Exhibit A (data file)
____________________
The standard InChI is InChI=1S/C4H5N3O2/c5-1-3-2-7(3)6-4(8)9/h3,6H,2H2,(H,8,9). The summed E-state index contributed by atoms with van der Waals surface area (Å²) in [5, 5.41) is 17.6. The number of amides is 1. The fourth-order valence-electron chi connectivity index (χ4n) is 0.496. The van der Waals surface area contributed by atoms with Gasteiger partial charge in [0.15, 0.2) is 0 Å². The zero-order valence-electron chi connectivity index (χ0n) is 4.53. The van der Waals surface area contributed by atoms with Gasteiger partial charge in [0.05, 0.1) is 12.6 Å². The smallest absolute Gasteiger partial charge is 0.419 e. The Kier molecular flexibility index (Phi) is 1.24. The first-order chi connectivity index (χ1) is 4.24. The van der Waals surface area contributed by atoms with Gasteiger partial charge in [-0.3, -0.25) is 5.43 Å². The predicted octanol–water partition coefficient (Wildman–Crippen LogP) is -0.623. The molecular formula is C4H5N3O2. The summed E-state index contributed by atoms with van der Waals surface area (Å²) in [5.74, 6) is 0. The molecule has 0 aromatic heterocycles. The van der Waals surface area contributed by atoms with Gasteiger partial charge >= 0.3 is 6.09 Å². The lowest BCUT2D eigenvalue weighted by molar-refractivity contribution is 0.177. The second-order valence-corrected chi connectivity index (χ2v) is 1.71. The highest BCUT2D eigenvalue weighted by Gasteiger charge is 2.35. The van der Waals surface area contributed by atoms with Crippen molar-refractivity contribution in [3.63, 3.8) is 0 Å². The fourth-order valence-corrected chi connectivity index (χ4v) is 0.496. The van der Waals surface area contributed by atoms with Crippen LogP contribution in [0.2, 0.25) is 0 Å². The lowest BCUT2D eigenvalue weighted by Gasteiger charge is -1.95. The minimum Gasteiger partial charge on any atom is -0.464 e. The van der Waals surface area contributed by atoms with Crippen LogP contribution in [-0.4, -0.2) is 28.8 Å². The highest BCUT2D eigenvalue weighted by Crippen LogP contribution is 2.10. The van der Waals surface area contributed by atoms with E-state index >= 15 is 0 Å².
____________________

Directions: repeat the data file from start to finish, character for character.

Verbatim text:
The standard InChI is InChI=1S/C4H5N3O2/c5-1-3-2-7(3)6-4(8)9/h3,6H,2H2,(H,8,9). The summed E-state index contributed by atoms with van der Waals surface area (Å²) in [5, 5.41) is 17.6. The number of amides is 1. The fourth-order valence-electron chi connectivity index (χ4n) is 0.496. The van der Waals surface area contributed by atoms with Gasteiger partial charge in [0.15, 0.2) is 0 Å². The zero-order valence-electron chi connectivity index (χ0n) is 4.53. The van der Waals surface area contributed by atoms with Gasteiger partial charge in [0.05, 0.1) is 12.6 Å². The smallest absolute Gasteiger partial charge is 0.419 e. The Kier molecular flexibility index (Phi) is 1.24. The first-order chi connectivity index (χ1) is 4.24. The van der Waals surface area contributed by atoms with Gasteiger partial charge in [-0.3, -0.25) is 5.43 Å². The predicted octanol–water partition coefficient (Wildman–Crippen LogP) is -0.623. The molecular formula is C4H5N3O2. The summed E-state index contributed by atoms with van der Waals surface area (Å²) in [5.74, 6) is 0. The molecule has 0 aromatic heterocycles. The van der Waals surface area contributed by atoms with Gasteiger partial charge >= 0.3 is 6.09 Å². The lowest BCUT2D eigenvalue weighted by molar-refractivity contribution is 0.177. The second-order valence-corrected chi connectivity index (χ2v) is 1.71. The highest BCUT2D eigenvalue weighted by Gasteiger charge is 2.35. The van der Waals surface area contributed by atoms with Crippen molar-refractivity contribution in [3.63, 3.8) is 0 Å². The fourth-order valence-corrected chi connectivity index (χ4v) is 0.496. The van der Waals surface area contributed by atoms with Crippen LogP contribution in [0.2, 0.25) is 0 Å². The lowest BCUT2D eigenvalue weighted by Gasteiger charge is -1.95. The minimum Gasteiger partial charge on any atom is -0.464 e. The van der Waals surface area contributed by atoms with Crippen LogP contribution in [-0.4, -0.2) is 28.8 Å². The highest BCUT2D eigenvalue weighted by Crippen LogP contribution is 2.10. The van der Waals surface area contributed by atoms with E-state index >= 15 is 0 Å².